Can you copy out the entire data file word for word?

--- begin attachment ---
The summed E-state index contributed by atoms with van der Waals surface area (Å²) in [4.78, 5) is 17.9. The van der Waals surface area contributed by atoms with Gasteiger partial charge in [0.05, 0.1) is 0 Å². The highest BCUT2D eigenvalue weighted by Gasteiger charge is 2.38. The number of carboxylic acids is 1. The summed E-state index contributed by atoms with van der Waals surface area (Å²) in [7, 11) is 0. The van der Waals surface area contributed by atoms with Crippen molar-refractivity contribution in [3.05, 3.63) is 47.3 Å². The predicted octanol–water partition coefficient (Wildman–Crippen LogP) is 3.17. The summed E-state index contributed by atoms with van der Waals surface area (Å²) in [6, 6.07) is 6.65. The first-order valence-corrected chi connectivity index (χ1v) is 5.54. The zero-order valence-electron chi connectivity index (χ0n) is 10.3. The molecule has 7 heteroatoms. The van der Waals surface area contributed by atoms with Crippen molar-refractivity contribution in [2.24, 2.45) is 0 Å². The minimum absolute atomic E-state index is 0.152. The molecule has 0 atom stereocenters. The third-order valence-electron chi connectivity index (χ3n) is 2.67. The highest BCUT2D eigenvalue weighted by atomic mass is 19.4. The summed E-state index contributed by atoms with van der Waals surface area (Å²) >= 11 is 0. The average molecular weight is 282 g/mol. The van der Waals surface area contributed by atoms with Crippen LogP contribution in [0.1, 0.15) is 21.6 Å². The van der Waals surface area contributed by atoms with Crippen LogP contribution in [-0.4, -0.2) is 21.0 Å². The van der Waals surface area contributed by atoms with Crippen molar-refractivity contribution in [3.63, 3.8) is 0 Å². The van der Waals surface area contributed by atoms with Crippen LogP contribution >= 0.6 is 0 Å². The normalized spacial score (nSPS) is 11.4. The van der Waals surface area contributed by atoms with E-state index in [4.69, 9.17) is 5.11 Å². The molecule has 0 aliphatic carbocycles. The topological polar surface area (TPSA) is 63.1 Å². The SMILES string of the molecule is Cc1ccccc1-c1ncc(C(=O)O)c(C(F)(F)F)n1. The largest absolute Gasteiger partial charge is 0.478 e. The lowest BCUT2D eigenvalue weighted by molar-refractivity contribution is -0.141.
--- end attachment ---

The summed E-state index contributed by atoms with van der Waals surface area (Å²) in [4.78, 5) is 17.9. The van der Waals surface area contributed by atoms with Gasteiger partial charge in [0.05, 0.1) is 0 Å². The highest BCUT2D eigenvalue weighted by Gasteiger charge is 2.38. The number of carboxylic acids is 1. The summed E-state index contributed by atoms with van der Waals surface area (Å²) in [7, 11) is 0. The van der Waals surface area contributed by atoms with Crippen molar-refractivity contribution in [3.05, 3.63) is 47.3 Å². The predicted octanol–water partition coefficient (Wildman–Crippen LogP) is 3.17. The summed E-state index contributed by atoms with van der Waals surface area (Å²) in [6, 6.07) is 6.65. The first-order valence-corrected chi connectivity index (χ1v) is 5.54. The zero-order valence-electron chi connectivity index (χ0n) is 10.3. The molecule has 7 heteroatoms. The van der Waals surface area contributed by atoms with Crippen molar-refractivity contribution in [2.24, 2.45) is 0 Å². The minimum absolute atomic E-state index is 0.152. The molecule has 0 atom stereocenters. The third-order valence-electron chi connectivity index (χ3n) is 2.67. The highest BCUT2D eigenvalue weighted by atomic mass is 19.4. The summed E-state index contributed by atoms with van der Waals surface area (Å²) >= 11 is 0. The average molecular weight is 282 g/mol. The van der Waals surface area contributed by atoms with Crippen LogP contribution in [0.1, 0.15) is 21.6 Å². The van der Waals surface area contributed by atoms with Crippen LogP contribution in [-0.4, -0.2) is 21.0 Å². The van der Waals surface area contributed by atoms with Crippen molar-refractivity contribution in [3.63, 3.8) is 0 Å². The van der Waals surface area contributed by atoms with Crippen LogP contribution >= 0.6 is 0 Å². The normalized spacial score (nSPS) is 11.4. The van der Waals surface area contributed by atoms with E-state index in [4.69, 9.17) is 5.11 Å². The molecule has 0 aliphatic carbocycles. The topological polar surface area (TPSA) is 63.1 Å². The SMILES string of the molecule is Cc1ccccc1-c1ncc(C(=O)O)c(C(F)(F)F)n1. The largest absolute Gasteiger partial charge is 0.478 e. The lowest BCUT2D eigenvalue weighted by molar-refractivity contribution is -0.141.